Your 2-Syllable Secret Weapon

The primly-dressed lady was purple in the face, screaming salty swear words that would make a builder blush.

 

Why? One of the school dads had parked his bloated 4×4 across her driveway. Again.

 

The lady was freaking out at the man, late for work and at the end of her tether. I couldn’t blame her.

 

Sweary Lady had asked nicely on so many occasions Don’t-Give-A-Damn-Dad to ‘refrain’ from blocking her driveway. She’d put out polite signs. She’d spoken to the school. But nothing had worked.

 

So here she was, having a public meltdown at 8.12am in the middle of a quiet residential street with horrified parents cupping hands over their little darling’s ears. Poor woman.

 

Sweary Lady didn’t look in the mood for advice, but I desperately wanted to tell her my secret that might just have turned her fortunes around.

 

The 2-Syllable Secret Weapon

Sweary Lady clearly didn’t know the surprising power of the simple word ‘because’. And can be YOUR secret weapon when it comes to getting people to do what you want.

 

This was proved by an experiment from the 70s. Researchers had people ask to break in on a queue of people waiting to use a busy photocopier on a university campus.

 

They had the people use three different, carefully worded requests to break in line:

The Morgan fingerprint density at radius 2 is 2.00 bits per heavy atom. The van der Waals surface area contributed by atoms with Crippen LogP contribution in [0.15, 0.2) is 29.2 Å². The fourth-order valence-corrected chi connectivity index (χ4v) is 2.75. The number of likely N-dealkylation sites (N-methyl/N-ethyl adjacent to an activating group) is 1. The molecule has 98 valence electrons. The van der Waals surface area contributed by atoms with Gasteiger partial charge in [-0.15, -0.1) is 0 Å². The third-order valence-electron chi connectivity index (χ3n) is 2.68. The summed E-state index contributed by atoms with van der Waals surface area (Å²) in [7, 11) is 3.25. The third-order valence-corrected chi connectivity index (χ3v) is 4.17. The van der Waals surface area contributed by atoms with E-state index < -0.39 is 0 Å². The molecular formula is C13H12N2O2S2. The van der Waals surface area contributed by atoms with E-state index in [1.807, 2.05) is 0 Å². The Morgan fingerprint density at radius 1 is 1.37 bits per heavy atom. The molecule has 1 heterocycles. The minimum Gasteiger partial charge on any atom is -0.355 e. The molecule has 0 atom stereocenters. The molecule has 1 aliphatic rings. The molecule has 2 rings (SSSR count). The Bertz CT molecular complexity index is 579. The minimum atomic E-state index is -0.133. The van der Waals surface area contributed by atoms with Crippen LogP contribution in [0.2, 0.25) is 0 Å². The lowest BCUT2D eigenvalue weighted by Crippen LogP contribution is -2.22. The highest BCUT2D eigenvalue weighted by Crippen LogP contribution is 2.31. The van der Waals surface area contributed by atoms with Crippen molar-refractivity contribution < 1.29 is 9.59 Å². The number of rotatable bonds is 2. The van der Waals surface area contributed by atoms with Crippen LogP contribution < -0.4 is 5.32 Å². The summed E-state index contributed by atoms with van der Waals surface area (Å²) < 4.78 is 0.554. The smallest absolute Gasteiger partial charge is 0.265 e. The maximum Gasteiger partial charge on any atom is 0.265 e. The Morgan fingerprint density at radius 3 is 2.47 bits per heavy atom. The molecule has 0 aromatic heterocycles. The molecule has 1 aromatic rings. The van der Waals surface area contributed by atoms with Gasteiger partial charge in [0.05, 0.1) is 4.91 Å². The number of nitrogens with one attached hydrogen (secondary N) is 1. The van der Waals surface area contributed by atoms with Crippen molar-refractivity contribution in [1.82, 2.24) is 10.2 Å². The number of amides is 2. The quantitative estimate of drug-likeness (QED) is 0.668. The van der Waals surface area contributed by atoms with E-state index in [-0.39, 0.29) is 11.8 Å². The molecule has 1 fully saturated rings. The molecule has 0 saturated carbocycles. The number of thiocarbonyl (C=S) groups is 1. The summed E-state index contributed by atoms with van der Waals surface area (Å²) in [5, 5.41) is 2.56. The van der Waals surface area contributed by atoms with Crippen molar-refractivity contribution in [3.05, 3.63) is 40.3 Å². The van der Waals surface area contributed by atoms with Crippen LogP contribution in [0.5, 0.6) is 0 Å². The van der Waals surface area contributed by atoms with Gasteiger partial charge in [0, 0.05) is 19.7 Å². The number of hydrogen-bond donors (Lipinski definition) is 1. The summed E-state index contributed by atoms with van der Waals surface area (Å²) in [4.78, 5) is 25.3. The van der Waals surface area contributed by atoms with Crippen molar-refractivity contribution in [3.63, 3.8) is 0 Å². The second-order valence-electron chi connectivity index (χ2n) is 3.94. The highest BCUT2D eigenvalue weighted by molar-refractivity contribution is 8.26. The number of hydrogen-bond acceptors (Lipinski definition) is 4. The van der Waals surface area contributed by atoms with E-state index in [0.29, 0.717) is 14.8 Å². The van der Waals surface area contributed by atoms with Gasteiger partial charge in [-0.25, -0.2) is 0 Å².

“Excuse me, I have 5 pages. May I use the Xerox machine?”

 

“Excuse me, I have 5 pages. May I use the Xerox machine, because I have to make copies?”

 

“Excuse me, I have 5 pages. May I use the Xerox machine, because I’m in a rush?”

 

The results were fascinating:

 

“Excuse me, I have 5 pages. May I use the Xerox machine?” [60% of people said yes]

 

“Excuse me, I have 5 pages. May I use the Xerox machine, because I have to make copies?”[93% of people said yes]

 

“Excuse me, I have 5 pages. May I use the Xerox machine, because I’m in a rush?” [94% of people said yes]

 

Using the word “because” and giving a reason resulted in far more people complying. This was true even when the reason was totally lame (“because I have to make copies”).

 

So what does this all mean?

 

The researchers believe that we’re frequently on autopilot when it comes to our behaviour i.e. when we hear the word ‘because’ we’re hardwired to comply, however rubbish the reason. This is especially true when the stakes are low.

 

So if Sweary Lady were to change her sign from ‘Please refrain from blocking my driveway’ to ‘Please don’t block my driveway because it makes me late for work’, Don’t-Give-A-Damn-Dad might well have a change of heart.

 

How could you use the word ‘because’ in your communications?

 

Need to get clients to process dull paperwork? Give them a reason why (‘because it means we won’t have to keep pestering you for information all the time’).

 

Want to regain trust and retain business after a screw up? Tell clients why a mistake happened (‘because there was a power outage from the electricity provider’)

 

Want to get invoices paid? Tell them why prompt payment is so important to you (‘because it means we can pay our suppliers faster and get your project finished quicker’)

 

So go and give it a try. Because it could make all the difference to your business.